A. B. Chandler, chief of the telegraph office at the War Department, occupied three rooms, one of which was called “the President’s room,” so much of his time did Mr. Lincoln spend there. Here he would read over the telegrams received for the several heads of departments. Three copies of all messages received were made—one for the President, one for the War Department records and one for Secretary Stanton.
Mr. Chandler told a story as to the manner in which the President read the despatches:
“President Lincoln’s copies were kept in what we called the ‘President’s drawer’ of the ‘cipher desk.’ He would come in at any time of the night or day, and go at once to this drawer, and take out a file of telegrams, and begin at the top to read them. His position in running over these telegrams was sometimes very curious.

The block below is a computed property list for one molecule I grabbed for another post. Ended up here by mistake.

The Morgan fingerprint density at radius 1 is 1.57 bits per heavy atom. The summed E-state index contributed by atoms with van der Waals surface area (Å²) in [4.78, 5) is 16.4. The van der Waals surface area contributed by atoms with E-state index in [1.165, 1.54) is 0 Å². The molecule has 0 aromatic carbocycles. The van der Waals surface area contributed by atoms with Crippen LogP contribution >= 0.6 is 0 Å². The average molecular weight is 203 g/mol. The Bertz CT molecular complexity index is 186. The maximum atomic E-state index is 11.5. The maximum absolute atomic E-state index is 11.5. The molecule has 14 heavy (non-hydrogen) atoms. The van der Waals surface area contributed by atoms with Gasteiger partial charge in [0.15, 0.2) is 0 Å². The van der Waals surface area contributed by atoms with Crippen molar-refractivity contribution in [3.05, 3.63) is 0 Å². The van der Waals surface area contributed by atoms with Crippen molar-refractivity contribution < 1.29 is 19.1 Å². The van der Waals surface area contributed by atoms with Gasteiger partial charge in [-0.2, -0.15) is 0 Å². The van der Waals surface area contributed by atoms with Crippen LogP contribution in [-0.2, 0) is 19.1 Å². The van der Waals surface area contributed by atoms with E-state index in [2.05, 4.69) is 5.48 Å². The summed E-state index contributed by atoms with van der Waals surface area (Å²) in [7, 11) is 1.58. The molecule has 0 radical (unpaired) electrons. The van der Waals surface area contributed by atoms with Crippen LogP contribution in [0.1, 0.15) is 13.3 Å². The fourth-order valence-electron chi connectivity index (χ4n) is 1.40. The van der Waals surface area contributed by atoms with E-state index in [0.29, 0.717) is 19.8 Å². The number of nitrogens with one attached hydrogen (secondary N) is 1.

“He had a habit of sitting frequently on the edge of his chair, with his right knee dragged down to the floor. I remember a curious expression of his when he got to the bottom of the new telegrams and began on those that he had read before. It was, ‘Well, I guess I have got down to the raisins.’
“The first two or three times he said this he made no explanation, and I did not ask one. But one day, after he had made the remark, he looked up under his eyebrows at me with a funny twinkle in his eyes, and said: ‘I used to know a little girl out West who sometimes was inclined to eat too much. One day she ate a good many more raisins than she ought to, and followed them up with a quantity of other goodies. They made her very sick. After a time the raisins began to come.
“She gasped and looked at her mother and said: ‘Well, I will be better now I guess, for I have got down to the raisins.’”